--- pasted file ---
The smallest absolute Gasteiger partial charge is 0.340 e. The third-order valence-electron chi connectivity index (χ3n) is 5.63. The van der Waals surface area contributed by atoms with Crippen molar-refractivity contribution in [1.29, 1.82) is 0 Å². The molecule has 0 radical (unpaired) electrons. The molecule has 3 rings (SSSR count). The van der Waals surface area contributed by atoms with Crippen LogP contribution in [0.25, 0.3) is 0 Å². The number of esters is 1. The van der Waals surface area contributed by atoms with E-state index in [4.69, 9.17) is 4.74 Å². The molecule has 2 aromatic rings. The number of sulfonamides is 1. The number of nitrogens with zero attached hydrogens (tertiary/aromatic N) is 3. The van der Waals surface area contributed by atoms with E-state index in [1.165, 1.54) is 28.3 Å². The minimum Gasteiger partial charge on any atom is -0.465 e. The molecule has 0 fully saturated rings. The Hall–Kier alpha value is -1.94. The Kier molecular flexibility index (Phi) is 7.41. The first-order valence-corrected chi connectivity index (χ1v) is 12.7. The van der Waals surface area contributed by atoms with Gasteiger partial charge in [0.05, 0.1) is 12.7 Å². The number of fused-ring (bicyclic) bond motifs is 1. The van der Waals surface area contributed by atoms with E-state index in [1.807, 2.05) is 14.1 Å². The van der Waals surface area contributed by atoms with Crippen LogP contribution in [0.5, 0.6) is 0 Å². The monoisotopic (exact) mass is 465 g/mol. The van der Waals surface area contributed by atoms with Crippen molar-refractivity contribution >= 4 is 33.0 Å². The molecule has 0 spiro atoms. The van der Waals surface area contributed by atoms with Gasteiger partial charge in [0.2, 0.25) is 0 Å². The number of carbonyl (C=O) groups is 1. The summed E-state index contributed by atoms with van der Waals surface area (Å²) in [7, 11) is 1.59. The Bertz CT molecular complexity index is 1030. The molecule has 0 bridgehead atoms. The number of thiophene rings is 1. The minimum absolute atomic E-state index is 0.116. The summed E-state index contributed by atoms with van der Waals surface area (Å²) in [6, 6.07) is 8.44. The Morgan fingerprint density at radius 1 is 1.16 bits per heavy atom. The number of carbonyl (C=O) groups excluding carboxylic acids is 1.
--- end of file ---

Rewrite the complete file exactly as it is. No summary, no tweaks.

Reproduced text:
The smallest absolute Gasteiger partial charge is 0.340 e. The third-order valence-electron chi connectivity index (χ3n) is 5.63. The van der Waals surface area contributed by atoms with Crippen molar-refractivity contribution in [1.29, 1.82) is 0 Å². The molecule has 0 radical (unpaired) electrons. The molecule has 3 rings (SSSR count). The van der Waals surface area contributed by atoms with Crippen LogP contribution in [0.25, 0.3) is 0 Å². The number of esters is 1. The van der Waals surface area contributed by atoms with E-state index in [4.69, 9.17) is 4.74 Å². The molecule has 2 aromatic rings. The number of sulfonamides is 1. The number of nitrogens with zero attached hydrogens (tertiary/aromatic N) is 3. The van der Waals surface area contributed by atoms with E-state index in [1.165, 1.54) is 28.3 Å². The minimum Gasteiger partial charge on any atom is -0.465 e. The molecule has 0 fully saturated rings. The Hall–Kier alpha value is -1.94. The Kier molecular flexibility index (Phi) is 7.41. The first-order valence-corrected chi connectivity index (χ1v) is 12.7. The van der Waals surface area contributed by atoms with Gasteiger partial charge in [0.05, 0.1) is 12.7 Å². The number of fused-ring (bicyclic) bond motifs is 1. The van der Waals surface area contributed by atoms with E-state index in [1.807, 2.05) is 14.1 Å². The van der Waals surface area contributed by atoms with Crippen LogP contribution in [0.5, 0.6) is 0 Å². The monoisotopic (exact) mass is 465 g/mol. The van der Waals surface area contributed by atoms with Crippen molar-refractivity contribution >= 4 is 33.0 Å². The molecule has 0 spiro atoms. The van der Waals surface area contributed by atoms with Gasteiger partial charge in [0.2, 0.25) is 0 Å². The number of carbonyl (C=O) groups is 1. The summed E-state index contributed by atoms with van der Waals surface area (Å²) in [7, 11) is 1.59. The Bertz CT molecular complexity index is 1030. The molecule has 0 bridgehead atoms. The number of thiophene rings is 1. The minimum absolute atomic E-state index is 0.116. The summed E-state index contributed by atoms with van der Waals surface area (Å²) in [6, 6.07) is 8.44. The Morgan fingerprint density at radius 1 is 1.16 bits per heavy atom. The number of carbonyl (C=O) groups excluding carboxylic acids is 1.